Last Friday, October 5th, representatives from Evergreen attended a Latino Education Policy Forum held in SeaTac, WA. Specifically, the forum explored data and research-based policy proposals that may be presented to Washington’s Governor and legislature.
Dr. Edward Lee Vargas, Superintendent of the Kent School District, lead the K-12 conversation. Following Dr. Vargas Washington Superintendent of Public Instruction, Randy Dorn, spoke to the group on what is needed in the K-12 sector. Besides a fully-funded K-12 sector, Dr Vargas and Superintendent Dorn spoke about the changing demographics in the sector. Dorn noted this issue should be looked at more holistically, and include early learning and higher education. Finally, Dorn spoke to the fact undocumented students have difficulty financing higher education because they are not eligible for most loans, or the state need grant in Washington.
After the K-12 discussion, Dr Luis Fraga presented on issues affecting the Latino/a community in the higher education sector in Washington and nationally. Dr. Fraga, Associate Vice Provost at the University of Washington, spoke specifically on 3 big policy recommendations needed. Those are: 1) Financing higher education, specifically, fully funding the state need grant and extending it to undocumented students; 2) Enhancing academic competence, specifically, funding school district, community college and 4 year partnerships; and 3) Empowering Latino families, specifically, engaging entire families, not just the student.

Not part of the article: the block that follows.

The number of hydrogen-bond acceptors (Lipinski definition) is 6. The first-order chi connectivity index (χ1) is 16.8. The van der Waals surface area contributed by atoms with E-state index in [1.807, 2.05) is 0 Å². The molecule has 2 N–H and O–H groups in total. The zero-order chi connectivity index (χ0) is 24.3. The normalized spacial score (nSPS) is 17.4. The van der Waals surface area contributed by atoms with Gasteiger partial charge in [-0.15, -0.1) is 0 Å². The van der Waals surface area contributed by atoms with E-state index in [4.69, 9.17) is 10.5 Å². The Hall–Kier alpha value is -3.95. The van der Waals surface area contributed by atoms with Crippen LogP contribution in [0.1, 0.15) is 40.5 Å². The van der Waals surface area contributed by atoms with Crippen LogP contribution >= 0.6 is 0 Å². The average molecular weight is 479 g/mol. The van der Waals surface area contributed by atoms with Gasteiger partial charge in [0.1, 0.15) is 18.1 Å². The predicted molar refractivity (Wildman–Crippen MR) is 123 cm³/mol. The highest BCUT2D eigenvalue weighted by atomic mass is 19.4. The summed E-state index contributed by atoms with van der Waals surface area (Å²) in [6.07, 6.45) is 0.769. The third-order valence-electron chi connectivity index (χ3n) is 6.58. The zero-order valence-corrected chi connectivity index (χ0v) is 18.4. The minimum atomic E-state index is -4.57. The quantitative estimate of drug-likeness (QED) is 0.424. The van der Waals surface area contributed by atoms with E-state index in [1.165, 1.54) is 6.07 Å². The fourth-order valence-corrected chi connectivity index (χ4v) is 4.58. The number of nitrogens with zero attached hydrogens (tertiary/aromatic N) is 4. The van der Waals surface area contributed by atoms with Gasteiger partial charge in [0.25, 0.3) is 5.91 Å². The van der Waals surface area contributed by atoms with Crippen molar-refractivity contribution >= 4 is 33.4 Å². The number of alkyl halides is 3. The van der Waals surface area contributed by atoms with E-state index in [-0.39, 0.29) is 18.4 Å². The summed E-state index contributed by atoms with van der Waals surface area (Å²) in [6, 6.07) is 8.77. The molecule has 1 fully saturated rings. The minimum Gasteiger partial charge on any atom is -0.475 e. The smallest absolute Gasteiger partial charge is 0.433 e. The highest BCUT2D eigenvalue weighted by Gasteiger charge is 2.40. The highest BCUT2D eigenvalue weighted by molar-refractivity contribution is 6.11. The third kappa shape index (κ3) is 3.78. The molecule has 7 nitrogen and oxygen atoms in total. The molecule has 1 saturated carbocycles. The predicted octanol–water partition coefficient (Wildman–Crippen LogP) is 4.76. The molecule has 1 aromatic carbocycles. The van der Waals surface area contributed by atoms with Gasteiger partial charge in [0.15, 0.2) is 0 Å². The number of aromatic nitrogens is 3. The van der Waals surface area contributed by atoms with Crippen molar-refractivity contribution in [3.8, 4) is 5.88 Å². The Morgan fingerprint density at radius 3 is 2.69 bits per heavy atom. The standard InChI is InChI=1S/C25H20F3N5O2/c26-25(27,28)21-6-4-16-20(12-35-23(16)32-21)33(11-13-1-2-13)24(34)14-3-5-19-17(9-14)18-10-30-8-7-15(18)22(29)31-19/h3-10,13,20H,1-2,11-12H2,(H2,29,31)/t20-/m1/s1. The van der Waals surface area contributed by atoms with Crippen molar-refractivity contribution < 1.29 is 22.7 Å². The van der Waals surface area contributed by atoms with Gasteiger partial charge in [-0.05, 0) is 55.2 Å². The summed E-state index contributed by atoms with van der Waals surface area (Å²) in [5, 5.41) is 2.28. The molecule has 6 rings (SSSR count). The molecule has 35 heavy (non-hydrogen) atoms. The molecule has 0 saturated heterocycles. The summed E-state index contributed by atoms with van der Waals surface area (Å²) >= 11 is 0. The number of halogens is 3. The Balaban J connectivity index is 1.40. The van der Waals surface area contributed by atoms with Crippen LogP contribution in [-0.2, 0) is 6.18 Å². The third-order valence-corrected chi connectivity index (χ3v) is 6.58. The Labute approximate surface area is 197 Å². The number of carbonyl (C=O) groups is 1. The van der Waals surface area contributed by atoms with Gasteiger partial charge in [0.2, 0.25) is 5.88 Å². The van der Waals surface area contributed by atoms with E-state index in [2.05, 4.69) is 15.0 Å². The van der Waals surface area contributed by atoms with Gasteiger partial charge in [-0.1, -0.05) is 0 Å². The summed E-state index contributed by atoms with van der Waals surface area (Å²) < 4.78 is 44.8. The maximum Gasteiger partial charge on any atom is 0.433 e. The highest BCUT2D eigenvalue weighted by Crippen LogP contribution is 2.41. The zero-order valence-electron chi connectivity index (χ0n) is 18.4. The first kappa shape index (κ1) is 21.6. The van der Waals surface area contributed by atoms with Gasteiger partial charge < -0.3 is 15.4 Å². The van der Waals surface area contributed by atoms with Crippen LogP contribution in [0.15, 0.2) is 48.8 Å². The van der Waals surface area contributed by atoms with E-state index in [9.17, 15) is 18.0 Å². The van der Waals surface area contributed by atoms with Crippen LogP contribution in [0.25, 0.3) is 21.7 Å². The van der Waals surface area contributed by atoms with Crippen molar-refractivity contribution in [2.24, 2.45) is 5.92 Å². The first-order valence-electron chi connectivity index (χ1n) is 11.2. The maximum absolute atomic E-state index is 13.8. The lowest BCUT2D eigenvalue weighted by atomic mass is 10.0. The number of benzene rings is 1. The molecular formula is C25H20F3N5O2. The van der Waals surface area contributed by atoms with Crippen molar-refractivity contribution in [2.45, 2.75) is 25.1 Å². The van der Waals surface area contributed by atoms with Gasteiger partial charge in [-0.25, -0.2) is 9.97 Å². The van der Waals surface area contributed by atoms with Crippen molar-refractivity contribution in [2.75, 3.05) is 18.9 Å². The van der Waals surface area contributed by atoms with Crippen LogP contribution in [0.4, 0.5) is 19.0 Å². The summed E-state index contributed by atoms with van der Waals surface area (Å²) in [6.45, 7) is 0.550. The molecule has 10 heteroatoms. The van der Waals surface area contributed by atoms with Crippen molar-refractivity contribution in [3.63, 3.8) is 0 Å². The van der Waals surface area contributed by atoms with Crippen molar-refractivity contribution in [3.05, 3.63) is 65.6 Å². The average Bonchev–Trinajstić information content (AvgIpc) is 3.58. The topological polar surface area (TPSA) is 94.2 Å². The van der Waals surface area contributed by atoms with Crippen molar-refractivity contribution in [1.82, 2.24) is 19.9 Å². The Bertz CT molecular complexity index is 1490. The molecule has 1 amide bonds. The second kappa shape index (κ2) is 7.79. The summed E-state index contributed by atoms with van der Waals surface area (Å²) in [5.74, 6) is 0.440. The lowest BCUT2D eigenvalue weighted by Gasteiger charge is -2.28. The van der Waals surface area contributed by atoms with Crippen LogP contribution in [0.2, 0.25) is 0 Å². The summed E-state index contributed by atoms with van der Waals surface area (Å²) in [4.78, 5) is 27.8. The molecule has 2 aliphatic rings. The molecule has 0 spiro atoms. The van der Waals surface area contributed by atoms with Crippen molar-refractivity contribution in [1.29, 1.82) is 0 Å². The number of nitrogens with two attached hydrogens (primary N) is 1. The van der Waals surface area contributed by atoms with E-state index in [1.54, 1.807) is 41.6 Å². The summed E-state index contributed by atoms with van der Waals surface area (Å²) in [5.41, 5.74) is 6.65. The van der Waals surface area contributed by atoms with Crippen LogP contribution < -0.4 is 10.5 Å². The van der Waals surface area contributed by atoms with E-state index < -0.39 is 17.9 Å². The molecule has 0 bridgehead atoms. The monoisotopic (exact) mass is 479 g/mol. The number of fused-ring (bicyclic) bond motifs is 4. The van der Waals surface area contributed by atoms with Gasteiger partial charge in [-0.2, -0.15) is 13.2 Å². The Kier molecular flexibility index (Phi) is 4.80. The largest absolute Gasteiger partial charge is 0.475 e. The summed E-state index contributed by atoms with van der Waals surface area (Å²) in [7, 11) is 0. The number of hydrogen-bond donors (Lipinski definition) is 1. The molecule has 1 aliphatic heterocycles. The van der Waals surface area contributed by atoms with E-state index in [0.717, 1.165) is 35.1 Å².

Following Dr. Vargas, a legislative panel presented on their views to moving forward. Panelists included, Senator Rosemary McAuliffe (Chair, Senate Education committee), Representative Larry Seaquist (Chair. Higher Education committee), Representative Phyllis Gutierrez Kenney (Chair, Community & Economic Development & Housing committee) and Representative Sharon Tomiko Santos (Chair, House Education committee). Among their recommendations, Representative Seaquist noted that we must not be slow to change in order to increase educational attainment for Latino/a students, and several panelists reiterated Superintendent Dorn’s position the K-12 sector must be fully funded.